RFI: Improving Americans’ Access to Gene Therapies

January 22, 2024

January 22, 2024

The Honorable Bill Cassidy  
United States Senate 
455 Dirksen Senate Office Building 
Washington, DC 20510 

Dear Ranking Member Cassidy,  

The American Society of Gene and Cell Therapy (ASGCT) welcomes the opportunity to respond to your request for information on improving Americans’ access to gene therapies. ASGCT is a nonprofit professional membership organization comprised of more than 6,200 scientists, physicians, patient advocates, and other professionals. Our members work in a wide range of settings including universities, hospitals, government agencies, foundations, and biotechnology and pharmaceutical companies. Many of our members have spent their careers in this field performing the underlying research that has led to today’s robust pipeline of transformative therapies.  

A core portion of ASGCT’s mission is to advance the discovery and clinical application of genetic and cellular therapies to alleviate human disease. To that end, ASGCT supports policies that foster the adoption of, and patient access to, new therapies, which thereby encourage continued development of these innovative treatments.  

If you have questions about any of the information provided below, please contact Margarita Valdez Martínez, Director of Policy and Advocacy, at mvaldez@asgct.org



David Barrett, JD 
Chief Executive Officer 
American Society of Gene & Cell Therapy 



Request for Information from Stakeholders on Improving Americans’ Access to Gene Therapies 


Which Treatments Should Be Included?  

1. How should lawmakers define an “ultra-rare” disease or disorder to determine when cell or gene therapies should be eligible for inclusion in new coverage or contracting requirements for those patients with an ultra-rare disease or disorder? What definitions should lawmakers consider?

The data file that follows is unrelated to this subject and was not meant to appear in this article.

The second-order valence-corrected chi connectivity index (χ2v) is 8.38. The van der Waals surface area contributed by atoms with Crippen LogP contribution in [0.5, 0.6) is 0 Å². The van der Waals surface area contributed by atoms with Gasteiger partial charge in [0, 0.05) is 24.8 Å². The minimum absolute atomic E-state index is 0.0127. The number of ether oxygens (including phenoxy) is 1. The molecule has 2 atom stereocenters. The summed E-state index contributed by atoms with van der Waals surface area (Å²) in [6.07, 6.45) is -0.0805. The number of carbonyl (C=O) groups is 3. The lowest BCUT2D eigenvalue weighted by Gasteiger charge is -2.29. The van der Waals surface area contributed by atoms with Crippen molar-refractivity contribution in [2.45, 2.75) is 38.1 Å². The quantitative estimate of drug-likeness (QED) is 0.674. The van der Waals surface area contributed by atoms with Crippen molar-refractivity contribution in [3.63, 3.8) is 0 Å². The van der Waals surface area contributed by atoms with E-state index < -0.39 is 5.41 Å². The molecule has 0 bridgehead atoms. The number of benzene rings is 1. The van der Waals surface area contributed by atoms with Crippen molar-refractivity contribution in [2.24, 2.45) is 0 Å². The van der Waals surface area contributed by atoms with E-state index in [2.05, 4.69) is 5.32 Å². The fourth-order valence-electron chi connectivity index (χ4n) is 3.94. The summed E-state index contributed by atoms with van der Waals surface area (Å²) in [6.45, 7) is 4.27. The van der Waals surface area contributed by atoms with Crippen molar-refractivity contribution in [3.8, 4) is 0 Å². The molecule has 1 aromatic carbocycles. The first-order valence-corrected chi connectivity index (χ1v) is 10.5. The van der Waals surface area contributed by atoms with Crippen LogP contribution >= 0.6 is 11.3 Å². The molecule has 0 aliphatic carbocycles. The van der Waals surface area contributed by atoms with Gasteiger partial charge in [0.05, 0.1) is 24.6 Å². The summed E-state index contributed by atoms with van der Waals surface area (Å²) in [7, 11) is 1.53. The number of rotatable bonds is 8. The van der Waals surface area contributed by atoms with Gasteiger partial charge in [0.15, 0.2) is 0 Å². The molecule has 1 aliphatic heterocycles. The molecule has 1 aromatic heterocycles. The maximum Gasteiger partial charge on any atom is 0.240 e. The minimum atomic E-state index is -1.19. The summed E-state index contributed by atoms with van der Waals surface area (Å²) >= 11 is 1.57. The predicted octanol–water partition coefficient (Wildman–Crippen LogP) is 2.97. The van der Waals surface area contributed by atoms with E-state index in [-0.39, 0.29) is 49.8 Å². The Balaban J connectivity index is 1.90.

In the United States, a rare disease is statutorily defined as a condition affecting fewer than 200,000 individuals (~0.06% of the population). 1 Morris, J.A. et al. (2021). Next-generation strategies for gene-targeted therapies of central nervous system disorders: A workshop summary. Molecular Therapy, 29(12), 3332-3344. https://www.ncbi.nlm.nih.gov/pmc/articles/PMC8636163/  Patient advocates, product developers, and other stakeholders may also refer to “ultra-rare” diseases. While this is not term of art or currently defined, it is generally understood to refer to exceedingly small patient populations. There is not, however, universal agreement on whether this term should be defined by federal law or what a cutoff should be. ASGCT does not have a formal position on whether it would be advantageous to create a statutory definition of “ultra-rare disease,” and our leadership will continue to evaluate the question. 

There are several definitions of ultra-rare disease that the Committee could consider if it were to have continued interest in this topic:  

  • The Ultra-rare Gene-based Therapy (URGenT) Network at the National Institute of Neurological Disorders and Stroke defines an ultra-rare disorder as one that affects fewer than 6,000 people. 2 2 National Institute of Neurological Disorders and Sroke. (2021). Ninds Launches URGenT: A Network to Accerlate the Development of Treatments for Ultra-rare Neurological Diseases. https://www.ninds.nih.gov/news-events/directors-messages/all-directorsmessages/ninds-launches-urgent-network-accelerate-development-treatments-ultra-rare-neurological-diseases Based on current population levels, that metric equates to approximately 0.002% of the country’s population.